Author: Dee Inez

Dee Inez is an independent observer and commentator on the Internet industry, specifically its human components.

Dee first came to prominence for her controversial biography of Jon Postel entitled 'Weirdy Beirdy'. She has also penned such titles as 'Paranoid delusions of grandeur, an illustrated guide to ICANN's inner workings', 'Whereas... A lawyer's guide' and 'Who's that lunatic at the mic? How Internet policy is really decided'.

Known for her witty ripostes and shameless gossiping, Dee can usually be found handing over Polaroids from the last Internet conference in return for information about the inner workings of the Internet policy and governance organizations.

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12 December 2012

Proving that you can teach an old dog new tricks, the ITU embraced multi-stakeholderism today, as the picture below proves.

Forming a huddle in order to find a suitably worded fudge and so prevent Saudi Arabia from stamping its foot any harder, ITU Secretary-General Hamadoun Toure found himself discussing a solution to an impasse over wording by taking views from civil society (Wolfgang Kleinwacher) and business (Marilyn Cade) as well as a number of government representatives.

And following the grand tradition of multistakeholderism, the end result was a semantic fudge that makes no real sense, added additional words, could not be practically applied, and left everyone uncertain as to what it actually means. ICANN's CEO is said to be preparing a congratulatory email.

Coming out of the huddle, Toure told us he felt energized by the whole experience. "Normally I would just tell anyone who was not a government representative an unrelated story, or a mildly sexist African proverb and hope they were suitably confused to stop asking questions," he told us.

15 May 2012

Lovin' this new "glitch" thing. It's a fab way of making light of a tricky situation. It makes you wonder why others don't adopt it as a way of lightening the mood.

For example, ever since this global financial glitch started in 2008, everyone's been moping around, unhappy with their lot. Which is a lot of fuss for a glitch. Cheer up, it's only money!

To get a better sense of the inspiration behind the glitch moniker, I asked ICANN for information about how it came about. As one of the most transparent and accountability organizations the world has ever known, the legal team were only too keen to oblige and happily released a transcript of their discussion held at their headquarters in Marina de Lay just days after their application system was pulled offline.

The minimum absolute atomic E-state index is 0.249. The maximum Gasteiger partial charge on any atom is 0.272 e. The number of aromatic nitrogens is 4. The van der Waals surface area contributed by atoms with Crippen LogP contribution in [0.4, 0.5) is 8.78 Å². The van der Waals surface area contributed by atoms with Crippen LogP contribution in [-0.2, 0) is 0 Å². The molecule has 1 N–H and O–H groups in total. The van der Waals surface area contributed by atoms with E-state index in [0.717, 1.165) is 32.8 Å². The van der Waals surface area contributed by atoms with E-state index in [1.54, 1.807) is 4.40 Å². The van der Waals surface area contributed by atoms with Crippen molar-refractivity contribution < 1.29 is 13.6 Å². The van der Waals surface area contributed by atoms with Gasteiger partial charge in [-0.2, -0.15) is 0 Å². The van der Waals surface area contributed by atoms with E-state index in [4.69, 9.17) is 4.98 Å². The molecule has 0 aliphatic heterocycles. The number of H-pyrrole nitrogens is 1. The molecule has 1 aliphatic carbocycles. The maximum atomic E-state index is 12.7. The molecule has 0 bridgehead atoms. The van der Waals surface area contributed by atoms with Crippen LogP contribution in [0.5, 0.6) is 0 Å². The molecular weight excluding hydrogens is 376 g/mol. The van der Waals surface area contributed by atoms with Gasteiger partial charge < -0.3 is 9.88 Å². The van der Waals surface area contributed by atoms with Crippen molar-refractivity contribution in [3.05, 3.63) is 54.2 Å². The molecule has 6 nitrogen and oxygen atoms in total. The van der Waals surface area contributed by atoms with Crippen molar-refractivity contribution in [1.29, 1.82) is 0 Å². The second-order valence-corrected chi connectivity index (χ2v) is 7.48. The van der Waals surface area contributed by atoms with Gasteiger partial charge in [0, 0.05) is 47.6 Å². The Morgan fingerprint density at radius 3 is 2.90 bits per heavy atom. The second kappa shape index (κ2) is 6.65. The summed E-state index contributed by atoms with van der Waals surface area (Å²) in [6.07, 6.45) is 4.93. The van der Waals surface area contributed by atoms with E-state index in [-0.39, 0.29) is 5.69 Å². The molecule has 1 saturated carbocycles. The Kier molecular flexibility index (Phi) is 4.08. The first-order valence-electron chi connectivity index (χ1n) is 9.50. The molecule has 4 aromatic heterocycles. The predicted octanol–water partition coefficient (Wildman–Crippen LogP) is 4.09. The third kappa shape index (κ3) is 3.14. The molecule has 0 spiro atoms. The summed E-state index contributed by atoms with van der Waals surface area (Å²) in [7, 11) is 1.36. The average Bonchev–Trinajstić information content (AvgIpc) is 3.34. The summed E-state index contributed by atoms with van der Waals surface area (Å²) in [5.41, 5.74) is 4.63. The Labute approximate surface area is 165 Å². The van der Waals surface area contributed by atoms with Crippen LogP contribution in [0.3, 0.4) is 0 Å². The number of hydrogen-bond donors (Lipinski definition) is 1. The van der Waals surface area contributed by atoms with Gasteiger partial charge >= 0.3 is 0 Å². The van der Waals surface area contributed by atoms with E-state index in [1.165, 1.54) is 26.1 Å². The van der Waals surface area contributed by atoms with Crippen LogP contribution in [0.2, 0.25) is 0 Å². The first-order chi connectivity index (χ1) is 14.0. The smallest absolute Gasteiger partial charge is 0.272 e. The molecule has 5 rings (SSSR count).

20 December 2011

"The first thing we do, let's kill all the lawyers," wrote Shakespeare in Henry VI, although he wisely put the words in the mouth of Dick the butcher.

Dick's solution must have seemed pretty attractive to ICANN's communications team earlier this week when it's first podcast in over nine months was duly censored by its legal department for containing the word... well, I can hardly bring myself to say it... the word "Nike".

What's even worse is that the name of the company is used in the most damaging of contexts: talking about shoes. And Nike is a shoe company. You can only imagine the fallout had it been allowed to go ahead.

30 November 2011

Update: ICANN has pulled the complaint letter from its website. Another few hours well spent. Download it here.

One of the documents doing the rounds at the recent ICANN meeting in Dakar was an online survey about one of the hotels that community members - in this case the At Large community - were staying it.

By all accounts, the Hotel des Almadies was not an experience anyone would willingly pay for, in Dakar or anywhere else. A huge number of At Large people complained and were met with a variety of excuses but seemingly little action.

13 October 2011

So you've got $400,000 and four months to spread global awareness of new Internet extensions. Do you...

  • Hold a competition with big prizes?
  • Start an online advertising campaign?
  • Provide materials to the 2,000 international attendees at your meetings and get them to spread the word?
  • Join up with companies already promoting the extensions?
  • All of the above?

Or... do you think like a starfish, scrap all this proven marketing nonsense, and spend the money sending your lame-duck CEO on a five-star world tour so he can spend a few hours in total on stage soothing his bruised ego?

It's a no-brainer! Literally.

But, what's this? Has even this extravagant gold-lined exit started to tire ICANN CEO Rod Beckstrom?